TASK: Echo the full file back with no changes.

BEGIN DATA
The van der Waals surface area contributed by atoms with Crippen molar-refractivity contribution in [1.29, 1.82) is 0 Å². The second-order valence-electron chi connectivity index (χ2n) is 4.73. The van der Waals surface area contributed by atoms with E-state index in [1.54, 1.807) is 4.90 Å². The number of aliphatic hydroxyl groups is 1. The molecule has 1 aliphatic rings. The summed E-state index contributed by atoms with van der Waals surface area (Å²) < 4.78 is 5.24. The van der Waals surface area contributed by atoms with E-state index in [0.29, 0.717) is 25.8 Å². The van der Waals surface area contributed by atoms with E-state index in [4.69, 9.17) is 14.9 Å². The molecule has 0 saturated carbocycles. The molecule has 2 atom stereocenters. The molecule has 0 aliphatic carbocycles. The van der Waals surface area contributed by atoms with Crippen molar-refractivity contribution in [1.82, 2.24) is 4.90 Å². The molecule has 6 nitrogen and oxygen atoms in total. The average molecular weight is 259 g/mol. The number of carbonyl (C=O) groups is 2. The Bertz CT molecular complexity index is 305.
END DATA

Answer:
The van der Waals surface area contributed by atoms with Crippen molar-refractivity contribution in [1.29, 1.82) is 0 Å². The second-order valence-electron chi connectivity index (χ2n) is 4.73. The van der Waals surface area contributed by atoms with E-state index in [1.54, 1.807) is 4.90 Å². The number of aliphatic hydroxyl groups is 1. The molecule has 1 aliphatic rings. The summed E-state index contributed by atoms with van der Waals surface area (Å²) < 4.78 is 5.24. The van der Waals surface area contributed by atoms with E-state index in [0.29, 0.717) is 25.8 Å². The van der Waals surface area contributed by atoms with E-state index in [4.69, 9.17) is 14.9 Å². The molecule has 0 saturated carbocycles. The molecule has 2 atom stereocenters. The molecule has 0 aliphatic carbocycles. The van der Waals surface area contributed by atoms with Crippen molar-refractivity contribution in [1.82, 2.24) is 4.90 Å². The molecule has 6 nitrogen and oxygen atoms in total. The average molecular weight is 259 g/mol. The number of carbonyl (C=O) groups is 2. The Bertz CT molecular complexity index is 305.